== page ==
“I felt out of breath walking from my parking spot to work,” says Thorng, who worked at a home improvement store in Rochester, Minn.
In retrospect, he recalls that during the previous winter, he couldn’t push a shovel full of snow more than five feet before getting chest discomfort and shortness of breath. He shrugged off the chest pain. “At my age, I didn’t think it’d be anything serious,” he says. “I thought it was heartburn.”
He took heartburn medication, but his symptoms worsened. Knowing something was wrong, he went to the Emergency Department at Saint Marys Hospital on Mayo Clinic’s Rochester campus. It may have saved his life.
Diagnostic tests suggested a major problem with his heart. An angiogram, an X-ray test that shows the heart working in real time, confirmed it. Thorng’s arteries were significantly clogged, and the blood flow to his heart muscle was dangerously low.
Arteries are the supply roads that send out oxygenated blood throughout the body. The rivers of blood also carry cholesterol, which are dissolved fats. Over time, some of them stick to the inside of arteries. That buildup can harden and block the flow of blood.
For most people, the buildup occurs over decades. “Severely narrowed or blocked arteries are unusual for someone so young,” says Martha Grogan, M.D., Mayo Clinic cardiologist on Thorng’s care team. His heart was weakened due to poor blood flow, and his symptoms were life threatening.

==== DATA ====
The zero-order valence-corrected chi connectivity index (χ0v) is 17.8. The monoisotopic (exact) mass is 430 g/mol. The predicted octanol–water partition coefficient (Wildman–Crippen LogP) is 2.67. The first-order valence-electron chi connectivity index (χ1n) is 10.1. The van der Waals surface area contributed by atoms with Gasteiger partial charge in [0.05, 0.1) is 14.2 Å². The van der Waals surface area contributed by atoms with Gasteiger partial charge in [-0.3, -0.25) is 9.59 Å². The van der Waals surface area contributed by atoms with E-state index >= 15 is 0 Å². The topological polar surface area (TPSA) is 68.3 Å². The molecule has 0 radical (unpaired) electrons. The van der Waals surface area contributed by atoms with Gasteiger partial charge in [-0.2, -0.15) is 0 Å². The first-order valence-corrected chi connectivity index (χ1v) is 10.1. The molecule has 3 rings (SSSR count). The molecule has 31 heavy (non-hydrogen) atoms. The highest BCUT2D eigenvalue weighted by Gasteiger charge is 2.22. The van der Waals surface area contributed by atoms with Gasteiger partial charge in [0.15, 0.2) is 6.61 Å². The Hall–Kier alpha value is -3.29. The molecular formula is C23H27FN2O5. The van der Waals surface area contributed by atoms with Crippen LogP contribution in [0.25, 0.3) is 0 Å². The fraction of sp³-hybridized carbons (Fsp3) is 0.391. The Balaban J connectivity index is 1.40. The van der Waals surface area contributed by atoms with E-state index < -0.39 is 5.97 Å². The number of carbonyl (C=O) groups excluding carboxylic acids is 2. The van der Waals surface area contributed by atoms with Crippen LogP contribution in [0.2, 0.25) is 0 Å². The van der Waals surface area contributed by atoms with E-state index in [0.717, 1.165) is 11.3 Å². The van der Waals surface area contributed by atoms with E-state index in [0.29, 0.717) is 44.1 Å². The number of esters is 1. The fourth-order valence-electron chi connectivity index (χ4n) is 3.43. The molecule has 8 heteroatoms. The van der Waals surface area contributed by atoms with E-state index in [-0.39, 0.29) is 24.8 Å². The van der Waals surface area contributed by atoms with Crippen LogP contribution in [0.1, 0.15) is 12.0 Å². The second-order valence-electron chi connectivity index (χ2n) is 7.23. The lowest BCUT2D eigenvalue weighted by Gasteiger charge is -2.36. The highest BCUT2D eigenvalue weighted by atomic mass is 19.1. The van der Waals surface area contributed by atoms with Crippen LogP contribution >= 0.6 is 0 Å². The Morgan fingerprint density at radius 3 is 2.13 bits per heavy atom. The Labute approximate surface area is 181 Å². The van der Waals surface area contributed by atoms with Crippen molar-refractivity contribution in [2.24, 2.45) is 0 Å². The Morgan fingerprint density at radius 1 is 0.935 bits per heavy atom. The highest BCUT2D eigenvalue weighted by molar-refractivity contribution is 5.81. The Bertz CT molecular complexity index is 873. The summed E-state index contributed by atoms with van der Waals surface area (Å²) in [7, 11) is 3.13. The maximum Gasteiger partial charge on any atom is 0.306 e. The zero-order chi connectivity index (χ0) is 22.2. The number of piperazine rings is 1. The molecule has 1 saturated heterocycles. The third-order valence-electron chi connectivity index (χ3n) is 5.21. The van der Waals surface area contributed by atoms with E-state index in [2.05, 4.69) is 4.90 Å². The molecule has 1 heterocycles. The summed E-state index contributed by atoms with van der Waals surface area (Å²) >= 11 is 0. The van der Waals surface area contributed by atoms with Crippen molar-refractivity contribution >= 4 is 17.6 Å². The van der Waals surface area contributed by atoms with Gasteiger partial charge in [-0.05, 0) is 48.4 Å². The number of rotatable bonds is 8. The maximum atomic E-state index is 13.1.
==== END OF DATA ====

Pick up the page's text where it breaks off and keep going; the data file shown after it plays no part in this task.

Dr. Grogan recommended coronary heart bypass surgery. Thorng is the youngest man she has referred for this treatment. Just five days after the diagnosis, Lyle Joyce, M.D., Ph.D., performed surgery to create new channels for the blood to bypass Thorng’s blocked arteries.
Thorng was surprised — but not shocked — at his diagnosis. His father died of heart disease at age 56. But neither Thorng nor his father had realized the significance of their family medical history.
At Mayo, Thorng learned he has familial hyperlipidemia (FH), an inherited condition of extremely high cholesterol levels. When a family history of the condition is known, doctors recommend that cholesterol screening should begin between the ages of 2 and 10. Typically in FH, cholesterol levels climb during the teenage years.
“Early, preventive care measures might help avoid heart attacks and surgery later in life,” Dr. Grogan says.
Now that Thorng knows his risks, he’s making healthier choices. His cardiac rehabilitation team has worked with him on healthy diet choices. The capstone of his ongoing recovery process is better stress management. “It’s a debilitating disease and hard to cope with sometimes, but I’m alive, and I’m happy, and it’s taught me not to stress out about the little stuff,” he says.
The article comes from our Sharing Mayo Clinic print publication.